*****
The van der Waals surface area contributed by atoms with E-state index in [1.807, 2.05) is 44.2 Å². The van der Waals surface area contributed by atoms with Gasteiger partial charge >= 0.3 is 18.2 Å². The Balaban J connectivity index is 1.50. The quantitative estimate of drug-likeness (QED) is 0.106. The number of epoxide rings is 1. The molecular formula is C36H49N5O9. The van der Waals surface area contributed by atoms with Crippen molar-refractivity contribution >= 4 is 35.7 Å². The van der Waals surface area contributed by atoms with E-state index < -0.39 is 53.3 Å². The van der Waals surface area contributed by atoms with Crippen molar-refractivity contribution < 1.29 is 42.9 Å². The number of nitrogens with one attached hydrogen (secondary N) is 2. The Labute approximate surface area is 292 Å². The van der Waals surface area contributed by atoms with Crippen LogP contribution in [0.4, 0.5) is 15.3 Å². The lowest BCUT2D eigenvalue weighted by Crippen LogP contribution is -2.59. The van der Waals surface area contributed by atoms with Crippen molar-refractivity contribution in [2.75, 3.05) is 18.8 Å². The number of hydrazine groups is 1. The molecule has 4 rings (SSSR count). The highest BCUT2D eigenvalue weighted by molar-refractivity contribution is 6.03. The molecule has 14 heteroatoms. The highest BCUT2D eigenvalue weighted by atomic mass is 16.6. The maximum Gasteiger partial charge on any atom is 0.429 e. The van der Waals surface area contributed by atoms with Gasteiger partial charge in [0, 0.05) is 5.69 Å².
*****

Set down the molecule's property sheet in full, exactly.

The van der Waals surface area contributed by atoms with E-state index in [1.807, 2.05) is 44.2 Å². The van der Waals surface area contributed by atoms with Gasteiger partial charge >= 0.3 is 18.2 Å². The Balaban J connectivity index is 1.50. The quantitative estimate of drug-likeness (QED) is 0.106. The number of epoxide rings is 1. The molecular formula is C36H49N5O9. The van der Waals surface area contributed by atoms with Crippen molar-refractivity contribution >= 4 is 35.7 Å². The van der Waals surface area contributed by atoms with E-state index < -0.39 is 53.3 Å². The van der Waals surface area contributed by atoms with Crippen molar-refractivity contribution < 1.29 is 42.9 Å². The number of nitrogens with one attached hydrogen (secondary N) is 2. The Labute approximate surface area is 292 Å². The van der Waals surface area contributed by atoms with Crippen LogP contribution in [0.4, 0.5) is 15.3 Å². The lowest BCUT2D eigenvalue weighted by Crippen LogP contribution is -2.59. The van der Waals surface area contributed by atoms with Crippen molar-refractivity contribution in [2.75, 3.05) is 18.8 Å². The number of hydrazine groups is 1. The molecule has 4 rings (SSSR count). The highest BCUT2D eigenvalue weighted by molar-refractivity contribution is 6.03. The molecule has 14 heteroatoms. The highest BCUT2D eigenvalue weighted by atomic mass is 16.6. The maximum Gasteiger partial charge on any atom is 0.429 e. The van der Waals surface area contributed by atoms with Gasteiger partial charge in [0, 0.05) is 5.69 Å².